It’s that time of the year again: Christmas is over, and the New Year is fast approaching. We’re reflecting on the past year and trying to determine what we want to achieve in the New Year. Whether you’re a New Year’s resolution-maker or not, when you set out to achieve any goal, it’s important to keep your personality and tendencies in mind so that you can set yourself up for success along the way. Trying to fight against your personality type in an attempt to achieve a goal might prove to be feeble rather than working with your personality to help you achieve lasting success.
Most of the information that I’m going to share today comes from the work of Gretchen Rubin, who has written numerous books on the subject of personalities and tendencies. The Four Tendencies and Better Than Before are my two favorites. If you like what you read today, you can check out either of those books for more information!
First up, I’d like to explain the four tendencies, which will probably be the most helpful to you when setting a goal or resolution in 2019. The four tendencies are a framework that Rubin developed to explain how we respond to inner and outer expectations.
Inner expectations are internal, goals/expectations we set for ourselves: “I want to exercise three times a week for 30 minutes” or “I plan to go to bed by 10pm each night.”
Outer expectations are external, those set by others such as a boss or spouse: “I need you to finish this project by the 30th” or “I need you to go to the store and pick up some chicken please.”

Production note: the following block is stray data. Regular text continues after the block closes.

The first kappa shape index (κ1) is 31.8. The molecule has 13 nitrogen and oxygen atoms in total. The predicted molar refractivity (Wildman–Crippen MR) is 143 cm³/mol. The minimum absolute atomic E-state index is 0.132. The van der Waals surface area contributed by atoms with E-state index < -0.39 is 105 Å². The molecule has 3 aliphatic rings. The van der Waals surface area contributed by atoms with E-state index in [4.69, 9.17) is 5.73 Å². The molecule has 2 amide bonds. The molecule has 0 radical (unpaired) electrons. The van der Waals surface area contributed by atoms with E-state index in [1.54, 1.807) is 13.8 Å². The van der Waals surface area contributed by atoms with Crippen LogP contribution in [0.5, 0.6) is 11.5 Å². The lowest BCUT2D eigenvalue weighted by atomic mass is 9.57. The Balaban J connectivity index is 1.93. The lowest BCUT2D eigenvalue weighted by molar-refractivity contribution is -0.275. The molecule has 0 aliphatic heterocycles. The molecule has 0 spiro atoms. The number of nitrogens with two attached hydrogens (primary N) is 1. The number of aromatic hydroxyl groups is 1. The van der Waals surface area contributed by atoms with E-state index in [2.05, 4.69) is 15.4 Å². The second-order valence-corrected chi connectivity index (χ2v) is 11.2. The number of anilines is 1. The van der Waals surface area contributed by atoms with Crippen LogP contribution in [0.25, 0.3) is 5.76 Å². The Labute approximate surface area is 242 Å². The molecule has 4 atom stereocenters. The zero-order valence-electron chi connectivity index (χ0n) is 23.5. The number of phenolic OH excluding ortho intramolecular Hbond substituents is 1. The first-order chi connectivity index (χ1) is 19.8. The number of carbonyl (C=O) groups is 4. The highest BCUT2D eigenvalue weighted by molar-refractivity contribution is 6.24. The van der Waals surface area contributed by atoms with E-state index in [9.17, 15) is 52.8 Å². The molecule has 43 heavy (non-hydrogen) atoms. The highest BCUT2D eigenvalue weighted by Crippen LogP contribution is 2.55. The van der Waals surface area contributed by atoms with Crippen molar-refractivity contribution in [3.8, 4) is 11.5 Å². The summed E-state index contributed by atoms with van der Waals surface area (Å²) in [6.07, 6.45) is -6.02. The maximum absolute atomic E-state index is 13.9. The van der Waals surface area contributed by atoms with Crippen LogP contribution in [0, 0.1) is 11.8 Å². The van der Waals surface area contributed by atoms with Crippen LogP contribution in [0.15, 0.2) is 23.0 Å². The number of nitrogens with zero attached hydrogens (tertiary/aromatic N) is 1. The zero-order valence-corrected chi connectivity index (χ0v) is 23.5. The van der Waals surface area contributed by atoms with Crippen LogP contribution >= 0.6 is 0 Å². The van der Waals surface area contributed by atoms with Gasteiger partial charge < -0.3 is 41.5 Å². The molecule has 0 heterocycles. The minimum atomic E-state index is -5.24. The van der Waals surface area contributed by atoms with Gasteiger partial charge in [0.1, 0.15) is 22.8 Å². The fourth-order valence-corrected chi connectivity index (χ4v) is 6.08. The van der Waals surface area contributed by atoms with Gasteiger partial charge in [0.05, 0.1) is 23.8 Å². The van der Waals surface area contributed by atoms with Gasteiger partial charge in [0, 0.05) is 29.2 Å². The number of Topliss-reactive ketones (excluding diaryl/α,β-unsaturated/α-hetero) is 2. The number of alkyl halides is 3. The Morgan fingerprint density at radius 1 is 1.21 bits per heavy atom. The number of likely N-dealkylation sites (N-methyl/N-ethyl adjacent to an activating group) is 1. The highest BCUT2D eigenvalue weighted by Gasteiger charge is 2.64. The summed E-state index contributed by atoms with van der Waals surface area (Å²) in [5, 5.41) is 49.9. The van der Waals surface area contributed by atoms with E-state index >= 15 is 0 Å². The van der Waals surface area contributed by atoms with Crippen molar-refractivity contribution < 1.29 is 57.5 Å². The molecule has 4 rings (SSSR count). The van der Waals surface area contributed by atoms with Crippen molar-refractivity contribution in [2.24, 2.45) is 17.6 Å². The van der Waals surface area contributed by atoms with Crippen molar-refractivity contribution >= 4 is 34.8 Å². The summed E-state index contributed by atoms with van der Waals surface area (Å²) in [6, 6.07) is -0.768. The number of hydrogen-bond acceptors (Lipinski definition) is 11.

Keeping this in mind, we have the four tendencies:
Upholders respond well to both inner and outer expectations and have little trouble holding themselves accountable to achieving a goal. I’m an upholder.
Obligers respond well to outer expectations, but struggle with inner expectations. They do well when other people hold them accountable to help them achieve their goals (i.e. hiring a personal trainer), but have a hard time achieving a goal they set for themselves without external metrics set up to help aid them along.
Questioners question all expectations and will respond to those expectations that they feel are valid. They’re the type of people who ask a thousand questions before they go or do anything, not to be annoying, but simply to gather more information before they make a decision to spend their time on something.
Rebels resist all expectations, both inner and outer alike. They are the most difficult to handle and often become resentful of their own nature and inability to set and achieve goals simply because they hate being tied down.
You can take a quiz to determine which type you are here.
Once you’ve determined which tendency you resonate most with (you can definitely overlap; that’s normal), it’s time to get the metrics in place to help you achieve your goals this year.
If you are an upholder, you shouldn’t have much difficulty. Set a goal, make it realistic, give yourself checkpoints along the way, and you’ll be good to go!
If you are an obliger, it’s time to enlist some help this year. Hire a life coach, personal trainer, counselor, or find a friend to help hold you accountable. Do whatever you need in order to hold yourself accountable to the goal you want to achieve.